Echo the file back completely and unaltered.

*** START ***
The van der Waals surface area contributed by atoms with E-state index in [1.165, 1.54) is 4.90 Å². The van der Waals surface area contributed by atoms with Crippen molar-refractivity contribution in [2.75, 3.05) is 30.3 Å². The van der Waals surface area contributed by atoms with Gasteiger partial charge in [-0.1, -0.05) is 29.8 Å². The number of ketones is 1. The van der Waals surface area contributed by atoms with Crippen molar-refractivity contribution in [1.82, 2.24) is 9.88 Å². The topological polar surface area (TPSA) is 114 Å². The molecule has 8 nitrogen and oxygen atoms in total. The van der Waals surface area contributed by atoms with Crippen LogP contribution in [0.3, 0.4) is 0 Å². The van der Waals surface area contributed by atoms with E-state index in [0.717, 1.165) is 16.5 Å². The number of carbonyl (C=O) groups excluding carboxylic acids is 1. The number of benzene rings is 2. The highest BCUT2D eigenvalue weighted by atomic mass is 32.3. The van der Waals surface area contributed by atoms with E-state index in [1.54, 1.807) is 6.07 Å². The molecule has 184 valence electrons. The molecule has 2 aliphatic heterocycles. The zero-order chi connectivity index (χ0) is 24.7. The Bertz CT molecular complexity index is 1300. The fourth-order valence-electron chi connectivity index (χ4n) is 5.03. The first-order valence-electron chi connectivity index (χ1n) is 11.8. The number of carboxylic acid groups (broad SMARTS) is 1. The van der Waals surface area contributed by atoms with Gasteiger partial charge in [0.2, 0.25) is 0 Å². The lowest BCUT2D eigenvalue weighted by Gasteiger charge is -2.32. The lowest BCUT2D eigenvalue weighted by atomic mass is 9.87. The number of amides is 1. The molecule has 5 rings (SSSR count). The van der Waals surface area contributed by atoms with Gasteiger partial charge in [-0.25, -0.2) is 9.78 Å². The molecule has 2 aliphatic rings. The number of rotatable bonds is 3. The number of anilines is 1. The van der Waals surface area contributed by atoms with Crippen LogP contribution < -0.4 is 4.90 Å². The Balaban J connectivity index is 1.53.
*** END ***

The van der Waals surface area contributed by atoms with E-state index in [1.165, 1.54) is 4.90 Å². The van der Waals surface area contributed by atoms with Crippen molar-refractivity contribution in [2.75, 3.05) is 30.3 Å². The van der Waals surface area contributed by atoms with Gasteiger partial charge in [-0.1, -0.05) is 29.8 Å². The number of ketones is 1. The van der Waals surface area contributed by atoms with Crippen molar-refractivity contribution in [1.82, 2.24) is 9.88 Å². The topological polar surface area (TPSA) is 114 Å². The molecule has 8 nitrogen and oxygen atoms in total. The van der Waals surface area contributed by atoms with Crippen LogP contribution in [0.3, 0.4) is 0 Å². The van der Waals surface area contributed by atoms with E-state index in [0.717, 1.165) is 16.5 Å². The number of carbonyl (C=O) groups excluding carboxylic acids is 1. The number of benzene rings is 2. The highest BCUT2D eigenvalue weighted by atomic mass is 32.3. The van der Waals surface area contributed by atoms with E-state index in [1.54, 1.807) is 6.07 Å². The molecule has 184 valence electrons. The molecule has 2 aliphatic heterocycles. The zero-order chi connectivity index (χ0) is 24.7. The Bertz CT molecular complexity index is 1300. The fourth-order valence-electron chi connectivity index (χ4n) is 5.03. The first-order valence-electron chi connectivity index (χ1n) is 11.8. The number of carboxylic acid groups (broad SMARTS) is 1. The van der Waals surface area contributed by atoms with Gasteiger partial charge in [0.2, 0.25) is 0 Å². The lowest BCUT2D eigenvalue weighted by Gasteiger charge is -2.32. The lowest BCUT2D eigenvalue weighted by atomic mass is 9.87. The number of amides is 1. The molecule has 5 rings (SSSR count). The van der Waals surface area contributed by atoms with Gasteiger partial charge in [-0.25, -0.2) is 9.78 Å². The molecule has 2 aliphatic rings. The number of rotatable bonds is 3. The number of anilines is 1. The van der Waals surface area contributed by atoms with Crippen LogP contribution < -0.4 is 4.90 Å². The Balaban J connectivity index is 1.53.